# 25: Bose-Einstein and Fermi-Dirac Statistics

- Page ID
- 151984

In developing the theory of statistical thermodynamics and the Boltzmann distribution function, we assume that molecules are distinguishable and that any number of molecules in a system can have the same quantum mechanical description. These assumptions are not valid for many chemical systems. Fortunately, it turns out that more rigorous treatment of the conditions imposed by quantum mechanics usually leads to the same conclusions as the Boltzmann treatment. The Boltzmann treatment can become inadequate when the system consists of low-mass particles (like electrons) or when the system temperature is near absolute zero.

- 25.1: Quantum Statistics
- We often assume that molecules are distinguishable and that any number of molecules in a system can have the same quantum mechanical description. These assumptions are not valid for many chemical systems. Fortunately, it turns out that more rigorous treatment of the conditions imposed by quantum mechanics usually leads to the same conclusions as the Boltzmann treatment. The Boltzmann treatment can become inadequate when the system consists of low-mass particles or low temperatures.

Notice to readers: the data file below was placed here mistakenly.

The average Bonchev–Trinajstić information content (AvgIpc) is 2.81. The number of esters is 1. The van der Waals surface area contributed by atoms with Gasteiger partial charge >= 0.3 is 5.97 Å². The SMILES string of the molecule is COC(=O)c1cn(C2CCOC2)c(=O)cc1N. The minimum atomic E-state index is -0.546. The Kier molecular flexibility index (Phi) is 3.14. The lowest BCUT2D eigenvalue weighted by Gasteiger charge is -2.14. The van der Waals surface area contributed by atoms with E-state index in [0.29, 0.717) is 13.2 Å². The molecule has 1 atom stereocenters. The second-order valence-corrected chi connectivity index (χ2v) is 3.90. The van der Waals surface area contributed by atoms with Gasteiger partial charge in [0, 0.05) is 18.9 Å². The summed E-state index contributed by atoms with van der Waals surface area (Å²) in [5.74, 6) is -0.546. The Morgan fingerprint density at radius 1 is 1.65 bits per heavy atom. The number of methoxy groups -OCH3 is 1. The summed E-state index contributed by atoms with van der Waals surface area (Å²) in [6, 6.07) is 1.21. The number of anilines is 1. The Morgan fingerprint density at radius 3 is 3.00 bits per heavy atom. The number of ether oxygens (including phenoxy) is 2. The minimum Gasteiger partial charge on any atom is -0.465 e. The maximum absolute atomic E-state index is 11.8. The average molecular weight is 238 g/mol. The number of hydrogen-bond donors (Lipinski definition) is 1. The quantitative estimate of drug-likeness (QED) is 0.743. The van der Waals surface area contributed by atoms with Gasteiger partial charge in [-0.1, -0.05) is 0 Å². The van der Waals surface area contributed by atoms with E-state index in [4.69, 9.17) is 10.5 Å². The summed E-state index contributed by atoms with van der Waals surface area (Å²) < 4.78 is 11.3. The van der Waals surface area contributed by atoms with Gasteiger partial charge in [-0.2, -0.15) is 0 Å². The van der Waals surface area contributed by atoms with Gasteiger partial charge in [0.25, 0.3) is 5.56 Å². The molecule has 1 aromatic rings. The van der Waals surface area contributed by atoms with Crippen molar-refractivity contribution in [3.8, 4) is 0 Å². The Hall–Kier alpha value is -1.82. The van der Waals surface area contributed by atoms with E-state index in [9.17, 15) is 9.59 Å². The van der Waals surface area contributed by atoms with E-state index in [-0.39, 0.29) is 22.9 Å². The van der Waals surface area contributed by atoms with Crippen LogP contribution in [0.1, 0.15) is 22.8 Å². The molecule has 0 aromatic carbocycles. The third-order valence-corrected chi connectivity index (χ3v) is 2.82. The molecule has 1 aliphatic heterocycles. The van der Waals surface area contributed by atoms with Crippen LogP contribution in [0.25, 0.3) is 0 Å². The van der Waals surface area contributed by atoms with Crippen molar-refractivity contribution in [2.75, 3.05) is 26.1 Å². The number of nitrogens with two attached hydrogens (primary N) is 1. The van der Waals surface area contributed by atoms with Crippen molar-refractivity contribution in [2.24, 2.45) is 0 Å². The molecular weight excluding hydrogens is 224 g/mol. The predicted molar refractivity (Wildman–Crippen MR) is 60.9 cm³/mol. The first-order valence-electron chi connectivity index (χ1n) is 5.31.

- 25.2: Fermi-Dirac Statistics and the Fermi-Dirac Distribution Function
- Let us consider the total probability sum for a system of particles that follows Fermi-Dirac statistics.

Thumbnail: Comparison of average occupancy of the ground state for three statistics. (CC BY-SA 4.0; Victor Blacus via Wikipedia)